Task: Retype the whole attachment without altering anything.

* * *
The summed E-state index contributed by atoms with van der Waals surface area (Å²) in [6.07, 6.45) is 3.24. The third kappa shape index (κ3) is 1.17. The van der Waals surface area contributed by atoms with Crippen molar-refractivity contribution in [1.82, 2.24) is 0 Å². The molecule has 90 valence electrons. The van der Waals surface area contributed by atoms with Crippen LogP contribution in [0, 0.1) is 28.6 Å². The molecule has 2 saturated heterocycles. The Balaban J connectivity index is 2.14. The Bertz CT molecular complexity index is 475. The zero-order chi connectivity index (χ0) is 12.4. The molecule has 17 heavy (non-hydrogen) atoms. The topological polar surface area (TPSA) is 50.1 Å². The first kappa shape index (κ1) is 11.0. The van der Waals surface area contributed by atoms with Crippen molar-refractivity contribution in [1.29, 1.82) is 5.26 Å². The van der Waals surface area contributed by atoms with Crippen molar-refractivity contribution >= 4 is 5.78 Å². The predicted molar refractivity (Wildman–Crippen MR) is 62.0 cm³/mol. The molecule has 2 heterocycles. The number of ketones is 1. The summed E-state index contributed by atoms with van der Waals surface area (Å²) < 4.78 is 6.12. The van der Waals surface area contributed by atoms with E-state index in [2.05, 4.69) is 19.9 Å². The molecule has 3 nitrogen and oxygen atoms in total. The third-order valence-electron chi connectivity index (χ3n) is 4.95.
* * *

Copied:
The summed E-state index contributed by atoms with van der Waals surface area (Å²) in [6.07, 6.45) is 3.24. The third kappa shape index (κ3) is 1.17. The van der Waals surface area contributed by atoms with Crippen molar-refractivity contribution in [1.82, 2.24) is 0 Å². The molecule has 90 valence electrons. The van der Waals surface area contributed by atoms with Crippen LogP contribution in [0, 0.1) is 28.6 Å². The molecule has 2 saturated heterocycles. The Balaban J connectivity index is 2.14. The Bertz CT molecular complexity index is 475. The zero-order chi connectivity index (χ0) is 12.4. The molecule has 17 heavy (non-hydrogen) atoms. The topological polar surface area (TPSA) is 50.1 Å². The first kappa shape index (κ1) is 11.0. The van der Waals surface area contributed by atoms with Crippen molar-refractivity contribution in [1.29, 1.82) is 5.26 Å². The van der Waals surface area contributed by atoms with Crippen molar-refractivity contribution >= 4 is 5.78 Å². The predicted molar refractivity (Wildman–Crippen MR) is 62.0 cm³/mol. The molecule has 2 heterocycles. The number of ketones is 1. The summed E-state index contributed by atoms with van der Waals surface area (Å²) < 4.78 is 6.12. The van der Waals surface area contributed by atoms with E-state index in [2.05, 4.69) is 19.9 Å². The molecule has 3 nitrogen and oxygen atoms in total. The third-order valence-electron chi connectivity index (χ3n) is 4.95.